Superfast broadband – let’s figure out some way to pay for the damn thing, please

On the same day that we are told as a nation we only send 35% of our young people to University compared to the Finns, who send 63% and are thus it seems the most graduate-dense country on Earth, we find a genuinely intriguing suggestion on how we can generally raise our national ‘IQ’: spend less on the NHS so as to fund that elusive superfast broadband we all seem to want so much.

The idea is that to become more competitive as a nation-state, we should look to switch say 1% to 1.5% of the annual commitment to the NHS into funding the kind of national fibre to the home network BT says will cost at least £2bn more than it is as a corporate willing to spend – or the Coalition willing to put any taxpayer dosh into either, to be fair.

And in an example of a virtuous circle or what, the suggestion is that such small percentage savings could in turn be achieved less by slashing headcount (claptrap about wasteful government ICT aside, the vast majority of cost in any public sector is people cost – which will therefore be the line item being nuked in October, as not even 20 NPfITs, woeful as they might well be, cost as much as a few thousand civil servants) than by more use of e-health and e-education: in other words, use broadband to deliver stuff to people, so they’ll want more good content on fast broadband – and so on.

The idea doesn’t come from any UK think-tank, left or right, or even the fevered brain of an IT giant mogul, but from the UN body tasked with all things telco and broadband related, the ITU (International Telecommunications Union).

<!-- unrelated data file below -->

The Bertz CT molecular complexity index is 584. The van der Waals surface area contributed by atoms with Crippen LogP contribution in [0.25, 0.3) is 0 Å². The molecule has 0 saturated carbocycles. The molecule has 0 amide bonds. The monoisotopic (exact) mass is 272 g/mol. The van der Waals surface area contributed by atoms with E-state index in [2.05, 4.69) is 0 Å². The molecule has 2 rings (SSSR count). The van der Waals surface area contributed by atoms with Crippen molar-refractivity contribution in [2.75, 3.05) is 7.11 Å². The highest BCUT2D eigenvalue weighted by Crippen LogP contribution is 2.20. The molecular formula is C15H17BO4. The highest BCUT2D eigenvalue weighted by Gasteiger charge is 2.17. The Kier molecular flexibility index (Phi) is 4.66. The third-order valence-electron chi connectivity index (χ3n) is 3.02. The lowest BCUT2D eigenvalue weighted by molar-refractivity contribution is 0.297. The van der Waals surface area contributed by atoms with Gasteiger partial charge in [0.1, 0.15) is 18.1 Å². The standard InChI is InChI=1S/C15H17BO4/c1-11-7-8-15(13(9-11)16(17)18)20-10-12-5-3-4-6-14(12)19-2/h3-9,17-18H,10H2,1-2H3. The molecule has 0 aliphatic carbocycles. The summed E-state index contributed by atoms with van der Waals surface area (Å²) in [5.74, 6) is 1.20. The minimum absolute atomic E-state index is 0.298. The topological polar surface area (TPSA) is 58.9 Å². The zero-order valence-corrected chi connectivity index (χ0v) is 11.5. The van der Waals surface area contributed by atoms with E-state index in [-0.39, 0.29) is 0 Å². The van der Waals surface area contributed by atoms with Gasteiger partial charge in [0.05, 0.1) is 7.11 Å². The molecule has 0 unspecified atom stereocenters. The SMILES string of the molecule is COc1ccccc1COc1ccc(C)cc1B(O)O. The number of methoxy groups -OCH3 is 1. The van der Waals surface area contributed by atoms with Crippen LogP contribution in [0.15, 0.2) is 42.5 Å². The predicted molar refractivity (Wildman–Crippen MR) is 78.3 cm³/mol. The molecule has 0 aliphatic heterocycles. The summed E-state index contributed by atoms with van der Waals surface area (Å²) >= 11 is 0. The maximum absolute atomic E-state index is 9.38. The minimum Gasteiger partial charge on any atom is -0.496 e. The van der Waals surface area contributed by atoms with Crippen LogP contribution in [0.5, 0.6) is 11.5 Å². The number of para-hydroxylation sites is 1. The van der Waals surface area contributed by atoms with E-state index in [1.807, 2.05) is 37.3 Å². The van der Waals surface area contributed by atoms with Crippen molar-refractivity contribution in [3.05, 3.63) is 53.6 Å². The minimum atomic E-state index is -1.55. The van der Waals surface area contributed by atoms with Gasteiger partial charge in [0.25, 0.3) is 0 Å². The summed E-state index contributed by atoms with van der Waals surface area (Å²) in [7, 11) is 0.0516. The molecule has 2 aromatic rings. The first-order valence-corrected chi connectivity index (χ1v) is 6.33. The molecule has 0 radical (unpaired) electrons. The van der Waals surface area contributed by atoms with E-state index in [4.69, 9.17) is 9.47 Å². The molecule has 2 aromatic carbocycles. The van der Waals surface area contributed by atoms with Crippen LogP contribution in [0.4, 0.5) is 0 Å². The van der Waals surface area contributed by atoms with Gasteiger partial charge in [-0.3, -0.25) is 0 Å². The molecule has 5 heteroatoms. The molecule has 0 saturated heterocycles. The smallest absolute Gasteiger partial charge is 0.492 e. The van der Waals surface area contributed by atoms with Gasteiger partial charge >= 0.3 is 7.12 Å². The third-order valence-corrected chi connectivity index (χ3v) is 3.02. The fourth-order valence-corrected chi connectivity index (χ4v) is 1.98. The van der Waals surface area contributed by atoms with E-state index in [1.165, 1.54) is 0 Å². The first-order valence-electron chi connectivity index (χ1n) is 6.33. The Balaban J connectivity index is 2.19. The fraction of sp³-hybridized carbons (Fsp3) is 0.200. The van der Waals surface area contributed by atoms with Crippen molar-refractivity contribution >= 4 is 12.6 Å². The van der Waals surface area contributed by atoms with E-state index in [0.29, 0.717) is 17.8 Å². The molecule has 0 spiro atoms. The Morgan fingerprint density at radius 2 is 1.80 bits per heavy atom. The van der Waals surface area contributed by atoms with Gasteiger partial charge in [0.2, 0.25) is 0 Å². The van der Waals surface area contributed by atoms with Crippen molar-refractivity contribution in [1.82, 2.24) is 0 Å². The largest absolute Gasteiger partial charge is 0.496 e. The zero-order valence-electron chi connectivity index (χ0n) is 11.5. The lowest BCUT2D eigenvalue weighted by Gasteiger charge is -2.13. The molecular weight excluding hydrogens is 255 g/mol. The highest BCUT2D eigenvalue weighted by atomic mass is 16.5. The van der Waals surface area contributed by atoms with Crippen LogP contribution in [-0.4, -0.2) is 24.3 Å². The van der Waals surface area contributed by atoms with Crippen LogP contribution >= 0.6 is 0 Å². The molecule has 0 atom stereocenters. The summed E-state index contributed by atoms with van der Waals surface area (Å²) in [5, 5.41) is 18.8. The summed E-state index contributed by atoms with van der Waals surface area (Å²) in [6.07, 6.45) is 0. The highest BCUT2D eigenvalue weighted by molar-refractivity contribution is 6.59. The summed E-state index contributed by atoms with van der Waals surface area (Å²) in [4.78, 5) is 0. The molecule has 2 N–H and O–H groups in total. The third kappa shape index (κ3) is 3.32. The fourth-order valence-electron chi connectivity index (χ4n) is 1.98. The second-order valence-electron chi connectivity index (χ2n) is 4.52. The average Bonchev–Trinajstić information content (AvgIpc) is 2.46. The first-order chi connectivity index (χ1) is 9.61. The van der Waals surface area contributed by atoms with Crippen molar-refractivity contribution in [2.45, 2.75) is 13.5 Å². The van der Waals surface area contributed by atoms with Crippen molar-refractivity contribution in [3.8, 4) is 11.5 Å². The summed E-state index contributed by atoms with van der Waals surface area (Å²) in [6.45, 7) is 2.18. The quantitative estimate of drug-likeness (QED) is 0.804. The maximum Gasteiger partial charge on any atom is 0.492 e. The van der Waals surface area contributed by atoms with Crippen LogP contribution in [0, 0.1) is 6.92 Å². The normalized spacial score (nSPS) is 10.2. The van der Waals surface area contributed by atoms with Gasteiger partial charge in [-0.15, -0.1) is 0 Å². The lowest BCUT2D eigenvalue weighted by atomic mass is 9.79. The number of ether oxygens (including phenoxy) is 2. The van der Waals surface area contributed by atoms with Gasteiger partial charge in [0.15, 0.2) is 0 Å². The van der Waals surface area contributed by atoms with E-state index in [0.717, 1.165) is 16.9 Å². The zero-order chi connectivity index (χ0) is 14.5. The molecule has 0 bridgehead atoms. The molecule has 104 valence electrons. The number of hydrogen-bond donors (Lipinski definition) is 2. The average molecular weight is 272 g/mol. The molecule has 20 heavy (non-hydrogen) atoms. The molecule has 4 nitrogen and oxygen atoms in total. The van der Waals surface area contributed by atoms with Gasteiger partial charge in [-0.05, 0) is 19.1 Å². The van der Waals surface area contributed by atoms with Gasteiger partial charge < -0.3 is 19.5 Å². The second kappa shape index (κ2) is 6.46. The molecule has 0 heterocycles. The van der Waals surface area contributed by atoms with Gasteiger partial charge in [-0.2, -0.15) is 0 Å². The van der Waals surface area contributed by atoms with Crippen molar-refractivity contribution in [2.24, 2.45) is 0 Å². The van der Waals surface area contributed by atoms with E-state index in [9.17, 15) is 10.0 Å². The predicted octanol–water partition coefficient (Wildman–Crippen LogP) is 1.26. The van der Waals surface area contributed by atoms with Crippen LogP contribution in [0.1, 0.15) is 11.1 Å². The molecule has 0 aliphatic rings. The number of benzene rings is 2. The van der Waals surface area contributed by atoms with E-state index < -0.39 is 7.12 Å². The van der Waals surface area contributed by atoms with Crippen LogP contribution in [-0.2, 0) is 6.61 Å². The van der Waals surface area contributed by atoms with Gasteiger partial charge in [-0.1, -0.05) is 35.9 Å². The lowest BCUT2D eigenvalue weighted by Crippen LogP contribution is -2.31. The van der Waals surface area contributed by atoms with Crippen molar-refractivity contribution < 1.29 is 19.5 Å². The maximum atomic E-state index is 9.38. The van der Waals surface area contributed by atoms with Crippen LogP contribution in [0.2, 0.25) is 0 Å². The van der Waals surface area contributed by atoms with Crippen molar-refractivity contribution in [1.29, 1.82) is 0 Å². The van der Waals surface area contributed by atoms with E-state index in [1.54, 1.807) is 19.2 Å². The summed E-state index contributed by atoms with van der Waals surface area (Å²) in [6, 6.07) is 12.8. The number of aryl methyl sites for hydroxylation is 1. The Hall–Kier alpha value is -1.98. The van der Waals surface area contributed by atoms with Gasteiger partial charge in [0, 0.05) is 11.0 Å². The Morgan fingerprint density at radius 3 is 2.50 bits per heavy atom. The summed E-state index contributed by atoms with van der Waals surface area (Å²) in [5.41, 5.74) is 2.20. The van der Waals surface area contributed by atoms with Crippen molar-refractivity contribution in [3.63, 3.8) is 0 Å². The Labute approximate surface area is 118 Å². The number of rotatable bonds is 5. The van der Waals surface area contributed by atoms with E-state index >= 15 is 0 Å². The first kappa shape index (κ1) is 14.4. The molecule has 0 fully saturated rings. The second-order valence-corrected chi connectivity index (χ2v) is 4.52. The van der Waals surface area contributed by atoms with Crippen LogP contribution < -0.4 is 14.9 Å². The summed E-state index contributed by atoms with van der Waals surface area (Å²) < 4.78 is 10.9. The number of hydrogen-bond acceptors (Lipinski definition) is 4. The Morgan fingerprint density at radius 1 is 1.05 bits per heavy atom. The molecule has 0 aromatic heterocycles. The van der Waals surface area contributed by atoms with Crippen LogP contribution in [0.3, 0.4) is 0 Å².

The ITU has been promoting its recent report on the state of the global digital divide – and thus its head was recently pressing the flesh with Westminster policy wonks and associated Digital Britain fans.

The gentleman in question, ITU secretary general Hamadoun Touré, has been telling anyone prepared to listen that creating a UK superfast backbone for business, education, health and consumer alike would almost certainly create greater national wealth all round in the order of a 1% to 3% national GDP boost, potentially.

Touré is also arguing that our competitors in the global marketplace have started to wake up to the idea that highly available broadband links as essential 21st Century infrastructure that needs to be invested in – and are possibly more willing than we are so to do.

"Governments [worldwide] are more aware that telecommunications is a profit-making, job-creating industry," Touré said last week in London. "They are starting to understand that they must provide the right legal and regulatory frameworks that attract investment."

It just is a fact that, in the real world, fibre to UK Plc will be delivered mainly via industry, not government, as the current government has declined to offer any taxpayer money to help build it.

That means we will get it. But not in all parts of the country, not as a utility service, it’ll cost more for some of us and its benefits may not come through as quickly as they might have done.

But the ITU suggestion is at least innovative: it does remind us that broadband is in many ways the 21st century equivalent of the 19th century railway boom… which of course the British did incredibly well out of, arguably seizing the high ground from rivals like Imperial Germany and post-Napoleanic France very effectively.

And the graduate link? Less of our young people will go to college now, as it will cost them and their parents more. Less will do the vital STEM (Science, Technology, Engineering and Maths) subjects we need them to do become anything other than hairdressers or reality TV show contestants.

And great, challenging, interactive education content over great broadband may just be the missing link in changing that depressing picture.

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